If a picture is worth 1000 words, what are 1000 pictures worth?

Can we all agree that what we really want to see on Facebook are pictures? You know, they tell a story without having to do all that tedious reading – like on a blog. I mean, it’s fine if you just want to write some cryptic message about how you’re “feeling really bummed… :(” but don’t expect me to bite. If you really need some cheering up, call a good friend or just come out with it so we don’t have to wait for people to respond, “what’s the matter, hun?” or “sending {{{hugs}}}.” That’s just silly. And won’t you feel worse if everyone is like me and no one responds? Of course I care if you’re having a bad day but, what I really logged on to see, was pictures.

We live in the digital age. Taking pictures is easy. Not only is it easy but between Instagram filters and DIY photo editing, anyone can play amateur photographer. (This is not a dig to actual professional photographers. You are still a cut above the rest of us. And it is clear when one of you has taken a photo as opposed to one of me.) But has it become too much? I have over 1,000 photos on my phone right now. Just on my phone. One thousand pictures. Part of this is because I am afraid to delete them. What if something happens and photo 583 gets lost forever? The moment will be gone. Vanished like it never happened. But now, when someone asks me what happened on April 12, 2013 at 11:32, I can look back and proudly say, “We were feeding the fish.”

IMG_2146 You see, I really do need 236 pictures of Nolan making this face.


I mean, look at him. I can’t get enough of him either. And someday he may be in therapy and I’ll have documented proof that it’s not my fault, clearly he was a very happy baby. Pictures verify our lives. They remind us of our reality. Or do they?

Are all these digital pictures having the opposite affect? Are they warping our sense of reality? Sure we had fun playing in this sandpit but this picture erases the accidental throwing of the sand into the eyes and the dramatic tearfest that followed.IMG_2160 Who wants to remember that part? A picture does tell a story but now, more than ever, the story we are piecing together might not be that accurate. With every click, view and delete, we can write and re-write that story a thousand times. And maybe that’s ok. We have the visible evidence to convince ourselves, and others, what’s behind the lens is real and true. But this, I think, could be dangerous. It’s fine if you want to fool yourself but it’s not fair to the rest of us. It sets us up to believe that everyone else is living a WAY better life than we are. They are better mothers, have more friends, have better relationships…have you seen how much fun hose BUNCO ladies have?!

What got me thinking about all this is an article I read on CNN written by one of their travel editors who was arguing that pictures are ruining travel. Instead of just enjoying time swimming with dolphins, we’re too busy fiddling with our cameras to make sure we document our time swimming with dolphins that we don’t actually know what it was like. Ultimately, we aren’t really experiencing our adventures.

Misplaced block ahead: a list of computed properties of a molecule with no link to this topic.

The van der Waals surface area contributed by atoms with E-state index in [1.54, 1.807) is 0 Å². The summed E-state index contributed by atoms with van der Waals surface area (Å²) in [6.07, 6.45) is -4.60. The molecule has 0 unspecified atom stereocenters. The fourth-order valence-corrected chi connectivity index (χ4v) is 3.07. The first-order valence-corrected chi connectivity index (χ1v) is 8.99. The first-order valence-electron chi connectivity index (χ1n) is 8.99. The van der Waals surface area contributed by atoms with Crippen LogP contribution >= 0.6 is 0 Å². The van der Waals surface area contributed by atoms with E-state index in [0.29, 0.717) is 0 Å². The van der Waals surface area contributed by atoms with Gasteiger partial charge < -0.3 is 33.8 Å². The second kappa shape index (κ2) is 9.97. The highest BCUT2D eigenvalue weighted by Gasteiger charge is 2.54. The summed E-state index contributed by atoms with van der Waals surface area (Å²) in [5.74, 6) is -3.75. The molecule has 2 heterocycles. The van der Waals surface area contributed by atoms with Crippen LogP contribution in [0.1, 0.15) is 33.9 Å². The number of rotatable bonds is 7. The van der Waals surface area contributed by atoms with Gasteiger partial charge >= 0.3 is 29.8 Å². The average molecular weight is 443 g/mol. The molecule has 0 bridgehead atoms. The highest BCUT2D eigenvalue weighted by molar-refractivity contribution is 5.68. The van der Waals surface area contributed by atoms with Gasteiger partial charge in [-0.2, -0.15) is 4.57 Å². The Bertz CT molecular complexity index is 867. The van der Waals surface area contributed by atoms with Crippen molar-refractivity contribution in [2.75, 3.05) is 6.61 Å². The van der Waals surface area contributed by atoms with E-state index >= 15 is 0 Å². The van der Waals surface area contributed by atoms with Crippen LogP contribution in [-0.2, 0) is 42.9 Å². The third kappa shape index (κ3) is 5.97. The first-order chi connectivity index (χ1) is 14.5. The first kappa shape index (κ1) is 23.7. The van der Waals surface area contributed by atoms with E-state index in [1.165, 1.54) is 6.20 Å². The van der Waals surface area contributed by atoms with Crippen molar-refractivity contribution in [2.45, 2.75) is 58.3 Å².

A couple of days later, I read a post from a photographer who had recently, and suddenly, lost a fellow photographer friend. She was arguing that we should go out and snap away because when our loved ones are gone, we’ll want those pictures. All 3,000 of them. (She said this much more eloquently and it made an impression.)

Am I missing my kids childhood because i’m too busy watching it from behind a camera? Have I missed out on life in Shanghai because I am looking for the perfect photo to commemorate it? Or are my 1000 pictures justified?

And then there are the professional pictures.  I see all of yours, with your kids in cute clothes and with your husbands and wives in fields at sunset…and the pictures are beautiful. And I think I should have some like that. It’s been 3 years since Hunter was born and I don’t have one professional photo of him with the perfect lighting, setting, smile…I have thousands of “a little too blurry,” “why can’t everyone look in the same direction?” and “is my house really that messy?!” photos. And somehow, I like these just as much (and may be the reason I like the security of having 1500 mediocre pictures…I don’t have a Really Good One, but at least I have all these).

Not for a single second, never, not once, have I ever thought, “I wish I Facebook existed when I went to high school and college.” Do I feel bad that my college experience is not saved on my computer in thousands of jpeg files? Not at all. Do I sometimes wish that I had a few more pictures from which to reminiss? Absolutely.

Should I be picking up my camera more or less?

The very obvious and dull conclusion I have come to is, moderation and awareness. Not all moments have to be (should be) caught on film. It’s ok if I don’t get the priceless picture because I lived the priceless moment. But there is something satisfying in getting priceless (and mundane) photos. I enjoy browsing through my mediocre pictures. But maybe I could be a little more aware of what I am photographing and why. Maybe some memories are better kept in our heads while others are better kept digitally. I’m having enough fun in my real life not to let those BUNCO babes get me down.

And as for me, I’m really not trying to make you feel bad or present some false reality…my kids really are this cute (even cuter in person).


And seriously, if you have any ideas about clever things to do with an overabundance of photos, do share.

3 thoughts on “If a picture is worth 1000 words, what are 1000 pictures worth?”

  1. Yeah I haven’t been taking photos much at all while I’ve been in Shanghai. Which isn’t good, because I need them for my Chinese wife’s visa to my home country. Gotta pick that camera back up and get snap-happy


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